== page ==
So you can see that as I scrub this, it looks like he is pushing off of the toe. So when I push, and then I want it to, on this frame, frame 3, I want it to kick back, almost like it has pushed off. So what I have got is a nice roll. So I've got from frame 1, frame 2-- in fact, I can probably push that back just a little bit--and frame 3. So it looks like he is kind of a pushing off of that toe and then coming back into this position.

It gives a much better in-between. Now, there's one more thing I want to do and that's actually play with that toe total here. So as he pushes off, I want to do a little bit of rotation with this toe. The first thing I want to do is maybe rotate the toe down a little bit, give a little bit contact, and then as he kicks off here, I want to kind of drag that toe back, give a little bit of drag to that joint. It's right there.

It feels like right there I actually need to rotate that around just a little bit more. There we go! So now, I've got my first step. So you can see that I've got my two major poses: my passing position, and my contact position. Now we need to animate the second half. Well, what's going to happen here in the second half? Well, this foot will come forward, and we'll have almost a mirror image of this position again, another four frames forward.

So we are going to go to the next position, which will be at frame 9, and then we are just going to mirror what we did before. So we are going to go ahead and do this in the next lesson. We are going to go through and we are actually going to mirror the poses to get the second step of the run.

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This video is part of

Image for Character Animation Fundamentals with Maya
Character Animation Fundamentals with Maya

65 video lessons · 10018 viewers

George Maestri
Author

 
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  1. 22m 18s
    1. Introduction
      1m 10s
    2. Using the exercise files
      1m 8s
    3. Character rig overview: Simple character
      6m 19s
    4. Character rig overview: Full character
      7m 30s
    5. Using other rigs
      48s
    6. Using screen drawing tools for Windows
      3m 9s
    7. Using screen drawing tools for the Mac
      2m 14s
  2. 23m 47s
    1. Creating strong poses
      3m 27s
    2. Creating custom MEL scripts to help pose characters
      4m 39s
    3. Using layers to select characters
      1m 10s
    4. Learning the basics of posing characters
      10m 7s
    5. Creating stock poses
      4m 24s
  3. 25m 11s
    1. Understanding forces and character motion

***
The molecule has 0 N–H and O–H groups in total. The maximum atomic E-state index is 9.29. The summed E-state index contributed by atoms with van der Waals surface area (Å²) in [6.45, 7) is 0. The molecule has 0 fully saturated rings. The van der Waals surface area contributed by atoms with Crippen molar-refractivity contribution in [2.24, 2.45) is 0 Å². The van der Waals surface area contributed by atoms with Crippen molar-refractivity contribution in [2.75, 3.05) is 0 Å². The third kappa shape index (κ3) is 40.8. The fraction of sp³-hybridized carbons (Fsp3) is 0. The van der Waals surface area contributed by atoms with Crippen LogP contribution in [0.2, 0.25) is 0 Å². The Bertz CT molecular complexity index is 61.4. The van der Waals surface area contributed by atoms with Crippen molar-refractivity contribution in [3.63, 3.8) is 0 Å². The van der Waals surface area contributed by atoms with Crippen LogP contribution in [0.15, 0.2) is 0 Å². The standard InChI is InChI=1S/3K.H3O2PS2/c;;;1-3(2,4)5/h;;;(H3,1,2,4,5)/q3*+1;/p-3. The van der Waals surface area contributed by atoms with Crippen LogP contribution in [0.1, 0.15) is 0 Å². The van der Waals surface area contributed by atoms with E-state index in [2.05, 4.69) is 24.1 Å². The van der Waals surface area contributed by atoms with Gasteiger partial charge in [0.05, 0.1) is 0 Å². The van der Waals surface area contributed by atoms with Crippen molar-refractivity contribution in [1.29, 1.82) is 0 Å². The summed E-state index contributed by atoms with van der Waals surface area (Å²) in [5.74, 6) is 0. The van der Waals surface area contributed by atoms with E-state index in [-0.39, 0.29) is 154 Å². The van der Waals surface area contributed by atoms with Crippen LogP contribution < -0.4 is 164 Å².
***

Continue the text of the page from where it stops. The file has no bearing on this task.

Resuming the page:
2m 13s
    2. Understanding drag
      5m 51s
    3. Working with secondary motion
      5m 33s
    4. Bringing the character to life
      4m 21s
    5. Refining the animation
      7m 13s
  4. 39m 30s
    1. Keyframing initial poses
      4m 21s
    2. Creating the blocking pass
      7m 42s
    3. Moving holds
      5m 27s
    4. Animating weight shift
      4m 21s
    5. Animating pose to pose transitions
      7m 46s
    6. Animating a wave
      9m 53s
  5. 42m 15s
    1. Analyzing a walk
      5m 43s
    2. Setting up a character for a basic walk
      1m 22s
    3. Animating a walk: The feet
      5m 55s
    4. Animating a walk: The lower body
      8m 23s
    5. Animating a walk: Making the cycle symmetrical
      3m 10s
    6. Animating a walk: Working with the spine
      5m 59s
    7. Animating a walk: Arm motion
      7m 28s
    8. Animating a walk: The head
      4m 15s
  6. 24m 15s
    1. The importance of the passing position
      4m 52s
    2. Working with foot placement
      3m 50s
    3. Adding character to a walk: Contact position
      5m 10s
    4. Adding character to a walk: Passing position
      3m 20s
    5. Adding character to a walk: Finalizing
      7m 3s
  7. 52m 27s
    1. A run in four poses
      2m 39s
    2. Animating a run: The first pose
      4m 31s
    3. Animating a run: The second pose
      7m 17s
    4. Animating a run: Mirroring the basic poses
      10m 59s
    5. Animating a run: Hip and foot motion
      5m 12s
    6. Animating a run: The upper body
      5m 2s
    7. Animating a run: Left arm motion
      5m 31s
    8. Animating a run: Right arm motion
      4m 39s
    9. Animating a run: Cycling the animation
      6m 37s
  8. 1h 20m
    1. Animating blinks
      7m 56s
    2. Animating changes in eye direction
      5m 6s
    3. Animating a head turn
      4m 35s
    4. Working with audio
      3m 38s
    5. Overview of mouth controls
      2m 44s
    6. Animating vowels
      15m 14s
    7. Animating consonants: B, D, and G
      7m 2s
    8. Animating consonants: F, M, and S
      8m 22s
    9. Animating lip sync: Assigning phonemes
      10m 43s
    10. Animating lip sync: The head
      9m 44s
    11. Animating lip sync: The body
      5m 10s
  9. 55m 55s
    1. Creating the main poses
      4m 18s
    2. Blocking poses to dialogue
      7m 1s
    3. In-between blocking pass
      3m 27s
    4. Animating moving holds
      5m 19s
    5. Creating weight
      6m 19s
    6. Adding secondary motion
      10m 0s
    7. Animating dialogue
      8m 12s
    8. Finalizing the animation
      11m 19s
  10. 24s
    1. Goodbye
      24s